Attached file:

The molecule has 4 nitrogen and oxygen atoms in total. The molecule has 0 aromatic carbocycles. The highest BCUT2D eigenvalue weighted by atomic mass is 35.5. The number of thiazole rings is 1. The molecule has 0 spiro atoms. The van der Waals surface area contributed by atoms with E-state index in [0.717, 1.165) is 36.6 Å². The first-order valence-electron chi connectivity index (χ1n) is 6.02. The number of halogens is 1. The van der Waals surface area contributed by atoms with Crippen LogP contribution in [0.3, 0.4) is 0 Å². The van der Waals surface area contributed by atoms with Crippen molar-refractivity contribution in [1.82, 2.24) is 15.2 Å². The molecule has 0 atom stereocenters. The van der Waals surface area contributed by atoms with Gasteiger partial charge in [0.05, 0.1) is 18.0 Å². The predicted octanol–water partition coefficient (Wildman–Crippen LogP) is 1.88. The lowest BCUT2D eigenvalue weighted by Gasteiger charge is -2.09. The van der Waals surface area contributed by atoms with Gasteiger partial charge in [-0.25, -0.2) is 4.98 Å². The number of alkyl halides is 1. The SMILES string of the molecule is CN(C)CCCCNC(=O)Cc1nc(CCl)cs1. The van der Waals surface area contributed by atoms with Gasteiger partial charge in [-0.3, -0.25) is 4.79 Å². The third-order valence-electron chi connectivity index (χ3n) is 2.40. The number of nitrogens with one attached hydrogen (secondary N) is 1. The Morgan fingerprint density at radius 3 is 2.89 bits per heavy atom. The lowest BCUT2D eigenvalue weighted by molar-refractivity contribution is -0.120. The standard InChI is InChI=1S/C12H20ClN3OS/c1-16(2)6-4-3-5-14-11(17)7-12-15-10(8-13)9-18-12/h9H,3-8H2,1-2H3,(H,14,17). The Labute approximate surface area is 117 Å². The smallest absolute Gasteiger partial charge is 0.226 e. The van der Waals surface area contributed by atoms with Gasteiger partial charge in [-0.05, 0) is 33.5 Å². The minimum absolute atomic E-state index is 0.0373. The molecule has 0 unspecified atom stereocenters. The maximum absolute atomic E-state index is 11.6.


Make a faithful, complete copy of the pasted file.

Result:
The molecule has 4 nitrogen and oxygen atoms in total. The molecule has 0 aromatic carbocycles. The highest BCUT2D eigenvalue weighted by atomic mass is 35.5. The number of thiazole rings is 1. The molecule has 0 spiro atoms. The van der Waals surface area contributed by atoms with E-state index in [0.717, 1.165) is 36.6 Å². The first-order valence-electron chi connectivity index (χ1n) is 6.02. The number of halogens is 1. The van der Waals surface area contributed by atoms with Crippen LogP contribution in [0.3, 0.4) is 0 Å². The van der Waals surface area contributed by atoms with Crippen molar-refractivity contribution in [1.82, 2.24) is 15.2 Å². The molecule has 0 atom stereocenters. The van der Waals surface area contributed by atoms with Gasteiger partial charge in [0.05, 0.1) is 18.0 Å². The predicted octanol–water partition coefficient (Wildman–Crippen LogP) is 1.88. The lowest BCUT2D eigenvalue weighted by Gasteiger charge is -2.09. The van der Waals surface area contributed by atoms with Gasteiger partial charge in [-0.25, -0.2) is 4.98 Å². The number of alkyl halides is 1. The SMILES string of the molecule is CN(C)CCCCNC(=O)Cc1nc(CCl)cs1. The van der Waals surface area contributed by atoms with Gasteiger partial charge in [-0.3, -0.25) is 4.79 Å². The third-order valence-electron chi connectivity index (χ3n) is 2.40. The number of nitrogens with one attached hydrogen (secondary N) is 1. The Morgan fingerprint density at radius 3 is 2.89 bits per heavy atom. The lowest BCUT2D eigenvalue weighted by molar-refractivity contribution is -0.120. The standard InChI is InChI=1S/C12H20ClN3OS/c1-16(2)6-4-3-5-14-11(17)7-12-15-10(8-13)9-18-12/h9H,3-8H2,1-2H3,(H,14,17). The Labute approximate surface area is 117 Å². The smallest absolute Gasteiger partial charge is 0.226 e. The van der Waals surface area contributed by atoms with Gasteiger partial charge in [-0.05, 0) is 33.5 Å². The minimum absolute atomic E-state index is 0.0373. The molecule has 0 unspecified atom stereocenters. The maximum absolute atomic E-state index is 11.6.